ORLANDO - A rebuilding Connecticut team comes into the Bounce House today to take on a UCF team that has not lost this season at home. It’s a chance for the Knights to get back on track against a Huskies squad that’s truly struggling.
Connecticut has lost nine of 10 contests this season, with its only victory coming against Yale, an Ivy League institution. This will be a game where the Knights overwhelm the Huskies.
More speed, more size, more depth, those categories alone will provide UCF with numerous chances to build a lead early in the game and work on getting better as an overall team from the outset of the contest onward. Here are some key categories to watch for when these two teams take to the gridiron.
Attitude and Commitment
The UCF players know they are the far superior team. They read the statistics and articles just like anyone else. With that in mind, how mentally focused will each player for the Knights be?
Bottom line, UCF needs to improve with each play, each series, and finish the game with a resounding win that helps them prepare for the War on I-4 next Friday against USF in the Bounce House.
Offensive Line Leads UCF
UCF’s offensive line continues to be its backbone. The big fellas in the trenches, those are the players that open holes for the running backs like Isaiah Bowser, Johnny Richardson and Mark Antony-Richards among others.
Look for UCF to come out and pound the football right at Connecticut, daring them to place more defenders in the box. Even if the Huskies do place for defenders at or near the line of scrimmage, look for the Knights to still run the football well.
Connecticut’s defense did slow down Clemson last weekend in Death Valley, however, limiting the Tigers to 129 yards from 43 carries. While Clemson’s running game is not good, with a national rank of 80th and 145.8 yards per game, Connecticut still held down the running game for the Tigers to below their average.
It might be a challenge for a little while, but UCF should be able to consistently knock out four and five yard runs, leading to a rushing performance of over 200 yards. The rushing attack is going to make it easier to use play-action passing for quarterback Mike Keene.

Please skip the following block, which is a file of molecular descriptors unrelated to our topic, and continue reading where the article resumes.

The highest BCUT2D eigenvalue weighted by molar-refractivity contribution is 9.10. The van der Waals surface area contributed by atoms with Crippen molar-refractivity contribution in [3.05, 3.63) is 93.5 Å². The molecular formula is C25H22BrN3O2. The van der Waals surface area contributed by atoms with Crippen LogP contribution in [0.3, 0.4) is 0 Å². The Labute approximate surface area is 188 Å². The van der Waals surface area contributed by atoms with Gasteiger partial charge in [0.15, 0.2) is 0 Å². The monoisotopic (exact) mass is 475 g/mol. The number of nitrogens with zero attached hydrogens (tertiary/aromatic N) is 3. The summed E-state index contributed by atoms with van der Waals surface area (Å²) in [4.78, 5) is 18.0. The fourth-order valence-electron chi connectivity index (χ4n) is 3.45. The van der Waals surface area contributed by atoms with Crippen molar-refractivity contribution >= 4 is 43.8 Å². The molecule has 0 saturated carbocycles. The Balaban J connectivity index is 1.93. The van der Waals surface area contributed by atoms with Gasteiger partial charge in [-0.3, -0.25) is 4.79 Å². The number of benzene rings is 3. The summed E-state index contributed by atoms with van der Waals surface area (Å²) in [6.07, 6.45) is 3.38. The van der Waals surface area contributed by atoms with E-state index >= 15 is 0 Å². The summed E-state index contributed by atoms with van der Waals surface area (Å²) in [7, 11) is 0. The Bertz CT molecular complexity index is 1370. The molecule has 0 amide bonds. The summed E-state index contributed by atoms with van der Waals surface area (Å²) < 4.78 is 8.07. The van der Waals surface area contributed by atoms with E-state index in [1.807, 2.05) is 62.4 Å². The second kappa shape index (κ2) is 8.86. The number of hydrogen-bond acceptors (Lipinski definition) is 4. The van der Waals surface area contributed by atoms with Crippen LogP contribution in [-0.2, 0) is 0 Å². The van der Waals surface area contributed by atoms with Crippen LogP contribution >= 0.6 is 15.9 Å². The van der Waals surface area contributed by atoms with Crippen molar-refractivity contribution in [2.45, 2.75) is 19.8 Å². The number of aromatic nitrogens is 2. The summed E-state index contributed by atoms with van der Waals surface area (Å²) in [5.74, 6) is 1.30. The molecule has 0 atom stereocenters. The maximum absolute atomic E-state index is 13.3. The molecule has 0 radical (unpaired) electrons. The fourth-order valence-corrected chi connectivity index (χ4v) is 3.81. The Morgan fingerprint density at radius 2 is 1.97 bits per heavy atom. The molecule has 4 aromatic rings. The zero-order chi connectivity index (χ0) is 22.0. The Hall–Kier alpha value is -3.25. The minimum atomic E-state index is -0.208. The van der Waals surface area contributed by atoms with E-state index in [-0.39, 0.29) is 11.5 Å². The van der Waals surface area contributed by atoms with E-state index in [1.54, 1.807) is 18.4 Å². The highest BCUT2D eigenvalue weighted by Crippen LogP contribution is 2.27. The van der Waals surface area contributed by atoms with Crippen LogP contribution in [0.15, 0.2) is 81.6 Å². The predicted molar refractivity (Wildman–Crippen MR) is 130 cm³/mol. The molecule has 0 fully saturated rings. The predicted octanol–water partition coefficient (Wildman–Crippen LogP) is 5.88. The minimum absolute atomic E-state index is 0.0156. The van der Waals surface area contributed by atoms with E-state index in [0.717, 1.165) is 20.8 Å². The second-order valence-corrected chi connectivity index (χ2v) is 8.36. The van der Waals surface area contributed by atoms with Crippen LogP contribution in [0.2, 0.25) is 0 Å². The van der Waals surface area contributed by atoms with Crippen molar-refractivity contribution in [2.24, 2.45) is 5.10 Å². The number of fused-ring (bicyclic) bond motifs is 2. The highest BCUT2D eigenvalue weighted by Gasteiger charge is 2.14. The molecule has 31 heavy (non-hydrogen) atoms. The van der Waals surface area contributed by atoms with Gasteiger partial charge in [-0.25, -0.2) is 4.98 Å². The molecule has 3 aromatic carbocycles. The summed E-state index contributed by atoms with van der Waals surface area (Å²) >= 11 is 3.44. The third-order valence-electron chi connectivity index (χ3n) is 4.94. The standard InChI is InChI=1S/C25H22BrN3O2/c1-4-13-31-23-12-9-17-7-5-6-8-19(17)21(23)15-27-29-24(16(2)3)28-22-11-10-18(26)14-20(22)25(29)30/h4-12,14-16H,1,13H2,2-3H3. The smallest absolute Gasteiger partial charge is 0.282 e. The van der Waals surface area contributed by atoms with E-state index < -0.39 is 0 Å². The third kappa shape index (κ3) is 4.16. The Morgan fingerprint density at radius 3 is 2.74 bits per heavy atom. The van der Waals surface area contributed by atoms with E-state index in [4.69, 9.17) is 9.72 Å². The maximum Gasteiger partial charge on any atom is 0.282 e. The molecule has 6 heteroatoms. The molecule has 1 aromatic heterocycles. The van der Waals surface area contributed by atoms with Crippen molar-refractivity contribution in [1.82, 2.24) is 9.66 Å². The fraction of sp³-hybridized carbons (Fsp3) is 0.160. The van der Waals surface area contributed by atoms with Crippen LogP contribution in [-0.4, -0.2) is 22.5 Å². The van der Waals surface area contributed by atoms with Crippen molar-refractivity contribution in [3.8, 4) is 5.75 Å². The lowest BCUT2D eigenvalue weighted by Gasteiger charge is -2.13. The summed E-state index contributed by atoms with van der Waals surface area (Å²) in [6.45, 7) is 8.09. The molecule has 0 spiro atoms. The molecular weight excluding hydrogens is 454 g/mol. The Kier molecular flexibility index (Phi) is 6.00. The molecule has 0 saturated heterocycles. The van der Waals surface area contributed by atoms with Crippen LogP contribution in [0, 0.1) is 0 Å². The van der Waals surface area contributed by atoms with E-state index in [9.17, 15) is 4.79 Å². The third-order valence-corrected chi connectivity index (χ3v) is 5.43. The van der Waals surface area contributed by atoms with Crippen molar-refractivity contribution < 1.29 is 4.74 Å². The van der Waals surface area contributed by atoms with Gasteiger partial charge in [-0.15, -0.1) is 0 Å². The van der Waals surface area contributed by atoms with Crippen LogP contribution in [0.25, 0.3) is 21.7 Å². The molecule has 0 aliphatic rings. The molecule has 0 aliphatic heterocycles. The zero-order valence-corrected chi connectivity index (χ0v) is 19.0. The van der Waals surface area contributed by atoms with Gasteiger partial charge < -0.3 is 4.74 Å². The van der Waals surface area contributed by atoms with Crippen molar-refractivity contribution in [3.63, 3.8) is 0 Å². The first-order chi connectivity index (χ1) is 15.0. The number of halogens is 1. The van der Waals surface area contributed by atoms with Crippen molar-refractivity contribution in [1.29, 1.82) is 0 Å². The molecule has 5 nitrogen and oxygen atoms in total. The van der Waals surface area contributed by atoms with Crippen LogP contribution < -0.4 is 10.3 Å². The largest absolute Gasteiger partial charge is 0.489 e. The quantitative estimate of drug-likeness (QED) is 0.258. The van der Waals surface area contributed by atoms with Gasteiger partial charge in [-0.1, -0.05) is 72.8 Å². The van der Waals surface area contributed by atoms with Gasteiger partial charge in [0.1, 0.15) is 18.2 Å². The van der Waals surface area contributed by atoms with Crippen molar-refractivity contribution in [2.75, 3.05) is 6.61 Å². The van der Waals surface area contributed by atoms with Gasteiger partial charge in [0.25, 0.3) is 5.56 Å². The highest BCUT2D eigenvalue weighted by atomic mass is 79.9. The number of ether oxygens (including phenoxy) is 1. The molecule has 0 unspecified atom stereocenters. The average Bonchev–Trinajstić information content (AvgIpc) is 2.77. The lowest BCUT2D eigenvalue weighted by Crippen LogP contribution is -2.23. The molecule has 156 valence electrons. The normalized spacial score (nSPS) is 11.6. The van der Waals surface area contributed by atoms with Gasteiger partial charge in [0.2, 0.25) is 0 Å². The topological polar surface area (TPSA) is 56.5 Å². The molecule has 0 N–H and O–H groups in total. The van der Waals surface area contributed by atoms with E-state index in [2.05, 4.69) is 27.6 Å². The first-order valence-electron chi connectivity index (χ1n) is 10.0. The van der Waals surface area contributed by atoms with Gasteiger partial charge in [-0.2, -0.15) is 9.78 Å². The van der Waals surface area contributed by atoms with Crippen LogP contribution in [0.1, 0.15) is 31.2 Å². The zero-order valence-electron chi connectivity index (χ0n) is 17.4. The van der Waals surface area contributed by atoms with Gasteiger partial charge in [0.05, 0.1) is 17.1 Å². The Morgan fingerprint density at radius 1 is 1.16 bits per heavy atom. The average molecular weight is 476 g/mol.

Deep Shots, Passing Game
The passing game for the Knights will see a mixed assortment of what Connecticut will do defensively, due in large part to wanting to keep extra defenders back in the secondary to keep receivers Ryan O’Keefe and Jaylon Robinson from running by them. That’s not an easy task.
UCF will certainly throw deep, with at least a couple of downfield attempts earning big yardage. That's also going to help other avenues of the passing attack.
UCF's screen game could be even more deadly if the Connecticut secondary plays cover three or any other coverage that gives up the short passes to the Knights. Carving out five-to-10-yard gains from screens is a way for the Knights to keep the chains moving and keep the Huskies on their heels.
As an additional note, this will be a game where Richardson has a chance to catch a few short passes and show what he can do in the open field.
Overall, UCF should end up with 200 or more passing yards, accented the rushing attack when needed.
UCF Run Defense
Domination. There’s no reason to believe that UCF will not smother a team averaging just 15.3 points per game, ranking it No. 127 out of 130 teams in the FBS. Connecticut’s young running back, Nathan Carter, will likely be UCF’s focus.
If the Knights slow down Carter, this game could be over by the end of the first quarter. Carter’s season totals include 109 carries for 488 yards and one touchdown. He’s also a receiver out of the backfield with 14 receptions for 76 yards.
Look for the Knights to keep close tabs on Carter, and attempt to funnel his runs towards the interior of the UCF defense. That will create issues for the Huskies when attempting to pass.
Pass Defensive Will Thrive
This is arguably the biggest mismatch with how UCF’s pass rush has been during the second half of the season. The Knights will continuously push the pocket from the interior, while edge rushers like Josh Celiscar, Tre’mon Morris-Brash and Big Kat Bryant close in for the take down. In all, if UCF does not record at least four sacks it will be quite disappointing. Connecticut gave up 27 sacks already this season. That’s also going to help a secondary that’s continuing to grow.
With such a young overall group of players in the UCF defensive backfield, playing Connecticut will be a test mentally and physically. How well each cornerback and safety reads his keys and stays in rhythm with his teammates will dictate whether or not the Knights come up with turnovers.
As noted above, the Huskies struggle in pass protection. If the secondary for the Knights can cover for even three seconds on any given play, there’s a good chance UCF will apply pressure on the quarterback. That’s an opportunity for not only sacks, but some passes that probably should not be thrown.
Who gets a pick today? Will it be Davonte Brown or perhaps Divaad Wilson?
The Knights will have at least one shot at a pick-six, and it will also be a chance for multiple interceptions overall.
UCF 49 Connecticut 6
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